These jobs aren’t left out because they don’t deserve a spot, but because I ran out of space. And for some, I didn’t know where to fit them in. As is, this was a pretty clean line of the people involved in getting a piece of content out there in the world. 

I did want to get in the below the line folks—like set design and make up and wardrobe—but again couldn’t get them to fit neatly. They would be on the more creative side, though to the right of some talent because they start and end with a budget. Precisely where, I’m not sure.

I had no idea where to put production assistants. Probably near the directors—which is where many want to end up—but they aren’t really creatives, just following orders. Programming folks balance both and are probably in the middle. Script readers are likely on the creative end, as they are usually aspiring screenwriters themselves.

Did the spectrum help with the website?

Definitely. I knew my goal was to skew towards the business end of the spectrum, but this helped put what jobs are in that side of the spectrum. And how close or far they are from the creative end. While I think everyone in Hollywood could learn something from my website, the business side could probably apply the most.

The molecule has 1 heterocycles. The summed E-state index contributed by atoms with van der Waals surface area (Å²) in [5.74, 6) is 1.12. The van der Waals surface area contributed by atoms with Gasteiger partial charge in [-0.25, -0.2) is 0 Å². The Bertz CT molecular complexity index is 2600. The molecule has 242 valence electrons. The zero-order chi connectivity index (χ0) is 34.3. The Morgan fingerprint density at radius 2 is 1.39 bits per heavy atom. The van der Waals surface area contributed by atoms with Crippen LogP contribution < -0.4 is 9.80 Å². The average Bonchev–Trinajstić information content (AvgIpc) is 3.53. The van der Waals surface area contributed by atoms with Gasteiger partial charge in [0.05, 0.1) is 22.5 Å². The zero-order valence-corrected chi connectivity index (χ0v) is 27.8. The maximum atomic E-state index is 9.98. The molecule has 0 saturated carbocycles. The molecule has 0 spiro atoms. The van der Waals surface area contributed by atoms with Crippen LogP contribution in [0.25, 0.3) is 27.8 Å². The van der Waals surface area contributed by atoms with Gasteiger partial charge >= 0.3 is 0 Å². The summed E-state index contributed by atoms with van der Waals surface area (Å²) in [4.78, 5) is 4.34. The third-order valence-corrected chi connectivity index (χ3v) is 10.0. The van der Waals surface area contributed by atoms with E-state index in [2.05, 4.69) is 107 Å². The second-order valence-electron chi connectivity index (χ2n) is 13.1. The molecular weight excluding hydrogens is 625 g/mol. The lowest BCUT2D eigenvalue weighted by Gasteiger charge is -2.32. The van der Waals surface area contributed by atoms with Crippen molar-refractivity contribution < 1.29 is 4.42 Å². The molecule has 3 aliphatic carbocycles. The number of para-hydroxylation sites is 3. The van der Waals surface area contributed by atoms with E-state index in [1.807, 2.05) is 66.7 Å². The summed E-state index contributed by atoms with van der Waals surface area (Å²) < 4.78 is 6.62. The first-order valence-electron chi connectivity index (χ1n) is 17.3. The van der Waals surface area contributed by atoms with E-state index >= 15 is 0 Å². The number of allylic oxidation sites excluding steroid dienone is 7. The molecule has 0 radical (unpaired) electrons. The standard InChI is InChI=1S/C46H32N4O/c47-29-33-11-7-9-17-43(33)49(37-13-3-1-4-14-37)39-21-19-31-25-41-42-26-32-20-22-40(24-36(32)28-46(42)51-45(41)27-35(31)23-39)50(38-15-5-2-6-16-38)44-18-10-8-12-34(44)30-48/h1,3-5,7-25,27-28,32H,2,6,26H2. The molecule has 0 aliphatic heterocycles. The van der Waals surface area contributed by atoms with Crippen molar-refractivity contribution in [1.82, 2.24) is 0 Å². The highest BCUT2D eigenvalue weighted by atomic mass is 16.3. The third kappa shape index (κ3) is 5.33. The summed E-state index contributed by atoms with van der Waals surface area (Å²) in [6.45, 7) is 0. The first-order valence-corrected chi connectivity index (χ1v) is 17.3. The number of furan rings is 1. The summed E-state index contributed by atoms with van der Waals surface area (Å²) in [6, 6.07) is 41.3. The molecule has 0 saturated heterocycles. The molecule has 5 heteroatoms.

And it helped convince me this is a niche I could grow. There is a gap, in my opinion, between investor-focused publishers, who mainly parse 10Ks for stock price information, and the Hollywood trades, who focus on the who is cast in what.

Read My Latest at Decider – How HBO Made Billions on Game of Thrones

I’ve been in a bunker these last couple of weeks and that bunker was an Excel bunker with internet access where I had one quest: to estimate how much money HBO made off Game of Thrones.

As I was writing my big series, “The game of thrones for the Next Game of Thrones”, I realized I needed a starting point. And figuring how much money Game of Thrones made was that starting point. It helped me understand exactly how the GoT Prequel could make money, but also tested my model. And I learned a ton figuring it all out. I’m up to 20 pages of research for this series and growing by the day.

(And I’m not close to being finished…this model inspired at least two more spinoff articles and maybe more guest articles.)

It was so good, I pitched Decider on it, and they accepted all 2,000 words of it (with tables).  Go check it out and share it on Twitter, Linked-In, Facebook and everywhere.

Seriously, I don’t ask for a lot of favors from my small, but growing, audience and this is one of those moments. If you’re a journalist, consider picking up the story, and I can answer any questions you have. (Email on the contact page or DM.) If you’re just a fan, still consider or emailing it to your entire office. Any little bit helps. Thanks in advance!

Again the story of how HBO made over $2 billion on Game of Thrones here.